Rowdy Ghosts in Hico, Texas,
1882 report of some rather rambunctious Texas ghosts in Hico:
"In Old Hico is a house in which, at different times within the past 30 years, some six or seven men have been killed for diverse offenses. The house, which is known as “The Slaughter pen,” is situated on the farm of Mr. G. H. Medford, and occasionally some renter moves into it, and also moves out in haste, and as the house is rarely occupied it is said the place is frequented by the restless and disembodied spirits of the man whose material existence was so suddenly terminated there, and the result is edifying only at a distance and in broad daylight.
The parties whose mortal coils were shuffled off forgot, on the spur of the moment, to remove their boots, and they, therefore, make a great deal of unnecessary noise in their midnight peregrinations, and are anything but seemly and fastidious ghosts. They also seem to be on unfriendly terms with each other, and their bickerings are so open that the neighbors have noticed it and deprecate the lack of secrecy that the skeleton in the closet observes. The last addition to this select circle of ghost were two gentlemen who about two years ago, stole some money from old Mr. Isaac Malone.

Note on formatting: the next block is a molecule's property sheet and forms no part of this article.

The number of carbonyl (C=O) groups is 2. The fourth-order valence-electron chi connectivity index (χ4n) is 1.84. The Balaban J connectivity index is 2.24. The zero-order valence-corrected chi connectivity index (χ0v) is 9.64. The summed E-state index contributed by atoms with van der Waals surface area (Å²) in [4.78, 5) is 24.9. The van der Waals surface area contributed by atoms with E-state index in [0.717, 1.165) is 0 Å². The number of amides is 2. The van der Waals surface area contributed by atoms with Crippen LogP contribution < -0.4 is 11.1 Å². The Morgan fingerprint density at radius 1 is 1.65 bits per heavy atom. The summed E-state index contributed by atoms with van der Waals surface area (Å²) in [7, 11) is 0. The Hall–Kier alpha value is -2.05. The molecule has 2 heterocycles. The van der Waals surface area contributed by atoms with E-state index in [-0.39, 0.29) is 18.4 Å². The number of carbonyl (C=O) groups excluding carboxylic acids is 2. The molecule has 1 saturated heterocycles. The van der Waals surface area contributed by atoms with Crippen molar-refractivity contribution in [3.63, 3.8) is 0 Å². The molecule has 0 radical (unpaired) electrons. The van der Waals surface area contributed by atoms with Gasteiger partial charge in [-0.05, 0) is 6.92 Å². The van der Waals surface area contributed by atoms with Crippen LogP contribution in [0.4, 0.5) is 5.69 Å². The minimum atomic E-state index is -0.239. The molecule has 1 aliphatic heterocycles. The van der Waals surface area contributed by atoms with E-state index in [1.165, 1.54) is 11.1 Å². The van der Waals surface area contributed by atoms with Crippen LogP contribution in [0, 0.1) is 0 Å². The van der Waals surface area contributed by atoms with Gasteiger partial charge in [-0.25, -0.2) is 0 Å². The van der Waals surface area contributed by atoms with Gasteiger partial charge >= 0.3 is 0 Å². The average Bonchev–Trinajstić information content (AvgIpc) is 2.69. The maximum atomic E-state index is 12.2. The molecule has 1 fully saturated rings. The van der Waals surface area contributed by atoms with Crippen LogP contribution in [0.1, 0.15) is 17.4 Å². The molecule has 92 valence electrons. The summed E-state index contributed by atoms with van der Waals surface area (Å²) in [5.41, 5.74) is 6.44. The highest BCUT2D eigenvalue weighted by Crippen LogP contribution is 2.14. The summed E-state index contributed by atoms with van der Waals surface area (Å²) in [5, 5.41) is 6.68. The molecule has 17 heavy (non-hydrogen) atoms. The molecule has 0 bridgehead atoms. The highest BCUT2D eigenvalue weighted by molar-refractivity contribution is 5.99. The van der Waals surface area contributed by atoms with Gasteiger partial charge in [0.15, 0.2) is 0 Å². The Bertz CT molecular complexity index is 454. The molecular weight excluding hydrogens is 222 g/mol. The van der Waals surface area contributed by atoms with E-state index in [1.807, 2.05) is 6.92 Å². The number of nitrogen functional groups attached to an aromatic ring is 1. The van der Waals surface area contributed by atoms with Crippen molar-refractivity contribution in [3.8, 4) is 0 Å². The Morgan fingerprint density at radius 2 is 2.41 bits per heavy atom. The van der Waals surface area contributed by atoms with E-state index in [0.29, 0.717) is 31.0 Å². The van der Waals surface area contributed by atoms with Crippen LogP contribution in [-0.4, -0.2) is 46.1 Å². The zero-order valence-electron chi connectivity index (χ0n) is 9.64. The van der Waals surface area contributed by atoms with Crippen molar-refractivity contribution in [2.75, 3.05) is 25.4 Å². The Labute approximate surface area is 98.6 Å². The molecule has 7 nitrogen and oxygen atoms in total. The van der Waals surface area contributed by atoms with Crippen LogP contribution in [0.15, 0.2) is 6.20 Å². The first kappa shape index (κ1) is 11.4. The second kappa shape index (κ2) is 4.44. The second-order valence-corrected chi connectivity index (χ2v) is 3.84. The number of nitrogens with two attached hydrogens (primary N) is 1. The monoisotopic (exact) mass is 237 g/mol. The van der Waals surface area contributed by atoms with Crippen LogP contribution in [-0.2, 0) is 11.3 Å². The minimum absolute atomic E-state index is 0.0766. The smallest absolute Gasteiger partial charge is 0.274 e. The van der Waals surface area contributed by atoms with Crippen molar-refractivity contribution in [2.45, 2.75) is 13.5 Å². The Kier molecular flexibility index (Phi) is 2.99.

They were found in a barbershop in Waco and brought back and placed in this house. During the night, while chained together near the fireplace, their spirits escaped to another world. Since then these two ghosts have seemed rather “stuck up" to the other ghosts, probably because they were clean- shaved and wander off to themselves, clanking the chain to irritate the other low-down ghosts. We've noticed that fresh shaved ghosts always act this way. The old ghosts retaliate by driving these two away, as, having branded the wrong yearlings only, they cannot associate with ghosts who steal.
Because of these quarrels it is very disagreeable to remain in the house at night. The last occupant moved out two weeks ago, because, as he told Hol Medford, a barrel of pistols had been thrown into the house and all fired off at once; he didn't mind the ghost, but he said the pistols were really dangerous. He was an Englishman and hadn't got the hang of Texas ghosts."
----- From the Hico Times as reprinted in the Brenham Weekly Independent. Vol. 1, No. 15, Ed. 1, Thursday, April 20, 1882, page 5
Beauty is only skin deep but Texas is to the bone.